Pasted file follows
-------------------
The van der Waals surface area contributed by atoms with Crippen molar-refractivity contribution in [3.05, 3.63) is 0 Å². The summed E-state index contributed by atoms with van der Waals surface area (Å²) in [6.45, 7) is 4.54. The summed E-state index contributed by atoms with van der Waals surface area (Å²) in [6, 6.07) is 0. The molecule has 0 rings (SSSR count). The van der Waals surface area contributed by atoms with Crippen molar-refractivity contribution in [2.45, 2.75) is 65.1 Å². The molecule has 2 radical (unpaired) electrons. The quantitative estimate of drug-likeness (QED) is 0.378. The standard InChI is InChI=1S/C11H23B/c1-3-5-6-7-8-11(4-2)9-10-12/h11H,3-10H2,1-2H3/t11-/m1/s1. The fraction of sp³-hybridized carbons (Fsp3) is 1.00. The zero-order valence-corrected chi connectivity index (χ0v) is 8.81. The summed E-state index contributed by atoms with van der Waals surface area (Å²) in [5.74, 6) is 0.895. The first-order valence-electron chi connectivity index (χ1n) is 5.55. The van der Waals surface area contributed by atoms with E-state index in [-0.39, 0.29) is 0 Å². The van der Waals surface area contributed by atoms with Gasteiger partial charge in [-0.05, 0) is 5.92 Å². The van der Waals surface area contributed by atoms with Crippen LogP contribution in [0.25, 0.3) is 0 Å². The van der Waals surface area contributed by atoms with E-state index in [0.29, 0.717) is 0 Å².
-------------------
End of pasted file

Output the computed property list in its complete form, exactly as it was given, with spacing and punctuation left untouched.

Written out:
The van der Waals surface area contributed by atoms with Crippen molar-refractivity contribution in [3.05, 3.63) is 0 Å². The summed E-state index contributed by atoms with van der Waals surface area (Å²) in [6.45, 7) is 4.54. The summed E-state index contributed by atoms with van der Waals surface area (Å²) in [6, 6.07) is 0. The molecule has 0 rings (SSSR count). The van der Waals surface area contributed by atoms with Crippen molar-refractivity contribution in [2.45, 2.75) is 65.1 Å². The molecule has 2 radical (unpaired) electrons. The quantitative estimate of drug-likeness (QED) is 0.378. The standard InChI is InChI=1S/C11H23B/c1-3-5-6-7-8-11(4-2)9-10-12/h11H,3-10H2,1-2H3/t11-/m1/s1. The fraction of sp³-hybridized carbons (Fsp3) is 1.00. The zero-order valence-corrected chi connectivity index (χ0v) is 8.81. The summed E-state index contributed by atoms with van der Waals surface area (Å²) in [5.74, 6) is 0.895. The first-order valence-electron chi connectivity index (χ1n) is 5.55. The van der Waals surface area contributed by atoms with E-state index in [-0.39, 0.29) is 0 Å². The van der Waals surface area contributed by atoms with Gasteiger partial charge in [-0.05, 0) is 5.92 Å². The van der Waals surface area contributed by atoms with Crippen LogP contribution in [0.25, 0.3) is 0 Å². The van der Waals surface area contributed by atoms with E-state index in [0.29, 0.717) is 0 Å².